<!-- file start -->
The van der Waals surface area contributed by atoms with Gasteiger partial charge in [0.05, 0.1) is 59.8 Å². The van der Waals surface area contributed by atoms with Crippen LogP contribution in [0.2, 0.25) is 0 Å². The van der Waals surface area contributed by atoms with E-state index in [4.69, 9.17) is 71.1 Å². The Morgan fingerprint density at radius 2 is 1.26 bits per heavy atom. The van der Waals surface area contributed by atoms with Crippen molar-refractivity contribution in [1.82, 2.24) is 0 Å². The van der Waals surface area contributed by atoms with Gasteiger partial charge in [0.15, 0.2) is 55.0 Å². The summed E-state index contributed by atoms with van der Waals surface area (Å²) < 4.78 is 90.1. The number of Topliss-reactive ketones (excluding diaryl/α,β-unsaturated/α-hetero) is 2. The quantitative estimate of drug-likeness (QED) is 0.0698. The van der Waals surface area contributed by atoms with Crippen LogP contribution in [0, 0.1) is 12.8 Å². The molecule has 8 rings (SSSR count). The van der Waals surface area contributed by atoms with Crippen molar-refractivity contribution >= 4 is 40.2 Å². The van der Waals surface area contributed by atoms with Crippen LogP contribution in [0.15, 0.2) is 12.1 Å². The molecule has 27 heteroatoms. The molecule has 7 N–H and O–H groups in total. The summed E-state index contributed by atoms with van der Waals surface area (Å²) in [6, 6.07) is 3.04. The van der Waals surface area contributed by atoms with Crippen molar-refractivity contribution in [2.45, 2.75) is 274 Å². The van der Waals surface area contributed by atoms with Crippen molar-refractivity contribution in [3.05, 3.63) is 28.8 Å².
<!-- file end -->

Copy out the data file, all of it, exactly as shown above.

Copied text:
The van der Waals surface area contributed by atoms with Gasteiger partial charge in [0.05, 0.1) is 59.8 Å². The van der Waals surface area contributed by atoms with Crippen LogP contribution in [0.2, 0.25) is 0 Å². The van der Waals surface area contributed by atoms with E-state index in [4.69, 9.17) is 71.1 Å². The Morgan fingerprint density at radius 2 is 1.26 bits per heavy atom. The van der Waals surface area contributed by atoms with Crippen molar-refractivity contribution in [1.82, 2.24) is 0 Å². The van der Waals surface area contributed by atoms with Gasteiger partial charge in [0.15, 0.2) is 55.0 Å². The summed E-state index contributed by atoms with van der Waals surface area (Å²) < 4.78 is 90.1. The number of Topliss-reactive ketones (excluding diaryl/α,β-unsaturated/α-hetero) is 2. The quantitative estimate of drug-likeness (QED) is 0.0698. The van der Waals surface area contributed by atoms with Crippen LogP contribution in [0, 0.1) is 12.8 Å². The molecule has 8 rings (SSSR count). The van der Waals surface area contributed by atoms with Crippen molar-refractivity contribution >= 4 is 40.2 Å². The van der Waals surface area contributed by atoms with Crippen LogP contribution in [0.15, 0.2) is 12.1 Å². The molecule has 27 heteroatoms. The molecule has 7 N–H and O–H groups in total. The summed E-state index contributed by atoms with van der Waals surface area (Å²) in [6, 6.07) is 3.04. The van der Waals surface area contributed by atoms with Crippen molar-refractivity contribution in [2.45, 2.75) is 274 Å². The van der Waals surface area contributed by atoms with Crippen molar-refractivity contribution in [3.05, 3.63) is 28.8 Å².